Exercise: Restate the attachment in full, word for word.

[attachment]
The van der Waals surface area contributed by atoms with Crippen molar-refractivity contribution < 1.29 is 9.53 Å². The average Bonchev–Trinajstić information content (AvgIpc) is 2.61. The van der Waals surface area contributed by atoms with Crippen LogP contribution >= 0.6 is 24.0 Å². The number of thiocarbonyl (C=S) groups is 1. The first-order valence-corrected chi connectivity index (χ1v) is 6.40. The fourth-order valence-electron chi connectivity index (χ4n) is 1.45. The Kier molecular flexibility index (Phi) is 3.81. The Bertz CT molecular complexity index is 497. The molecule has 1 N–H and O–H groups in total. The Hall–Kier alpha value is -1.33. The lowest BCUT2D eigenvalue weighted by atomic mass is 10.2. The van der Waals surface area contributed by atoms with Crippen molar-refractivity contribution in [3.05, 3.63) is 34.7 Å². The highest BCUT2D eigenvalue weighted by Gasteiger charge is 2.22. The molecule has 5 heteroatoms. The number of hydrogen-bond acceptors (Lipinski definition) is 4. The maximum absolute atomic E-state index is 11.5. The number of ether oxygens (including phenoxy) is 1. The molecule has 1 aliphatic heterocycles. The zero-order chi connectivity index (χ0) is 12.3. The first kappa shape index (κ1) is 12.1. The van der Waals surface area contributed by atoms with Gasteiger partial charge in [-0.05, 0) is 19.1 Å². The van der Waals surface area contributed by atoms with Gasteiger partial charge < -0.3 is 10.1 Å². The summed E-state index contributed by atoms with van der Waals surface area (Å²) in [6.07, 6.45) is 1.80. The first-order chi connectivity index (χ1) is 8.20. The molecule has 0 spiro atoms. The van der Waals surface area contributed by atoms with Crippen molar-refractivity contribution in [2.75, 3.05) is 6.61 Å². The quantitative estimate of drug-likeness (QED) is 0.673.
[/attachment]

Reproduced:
The van der Waals surface area contributed by atoms with Crippen molar-refractivity contribution < 1.29 is 9.53 Å². The average Bonchev–Trinajstić information content (AvgIpc) is 2.61. The van der Waals surface area contributed by atoms with Crippen LogP contribution >= 0.6 is 24.0 Å². The number of thiocarbonyl (C=S) groups is 1. The first-order valence-corrected chi connectivity index (χ1v) is 6.40. The fourth-order valence-electron chi connectivity index (χ4n) is 1.45. The Kier molecular flexibility index (Phi) is 3.81. The Bertz CT molecular complexity index is 497. The molecule has 1 N–H and O–H groups in total. The Hall–Kier alpha value is -1.33. The lowest BCUT2D eigenvalue weighted by atomic mass is 10.2. The van der Waals surface area contributed by atoms with Crippen molar-refractivity contribution in [3.05, 3.63) is 34.7 Å². The highest BCUT2D eigenvalue weighted by Gasteiger charge is 2.22. The molecule has 5 heteroatoms. The number of hydrogen-bond acceptors (Lipinski definition) is 4. The maximum absolute atomic E-state index is 11.5. The number of ether oxygens (including phenoxy) is 1. The molecule has 1 aliphatic heterocycles. The zero-order chi connectivity index (χ0) is 12.3. The first kappa shape index (κ1) is 12.1. The van der Waals surface area contributed by atoms with Gasteiger partial charge in [-0.05, 0) is 19.1 Å². The van der Waals surface area contributed by atoms with Gasteiger partial charge < -0.3 is 10.1 Å². The summed E-state index contributed by atoms with van der Waals surface area (Å²) in [6.07, 6.45) is 1.80. The first-order chi connectivity index (χ1) is 8.20. The molecule has 0 spiro atoms. The van der Waals surface area contributed by atoms with Crippen molar-refractivity contribution in [2.75, 3.05) is 6.61 Å². The quantitative estimate of drug-likeness (QED) is 0.673.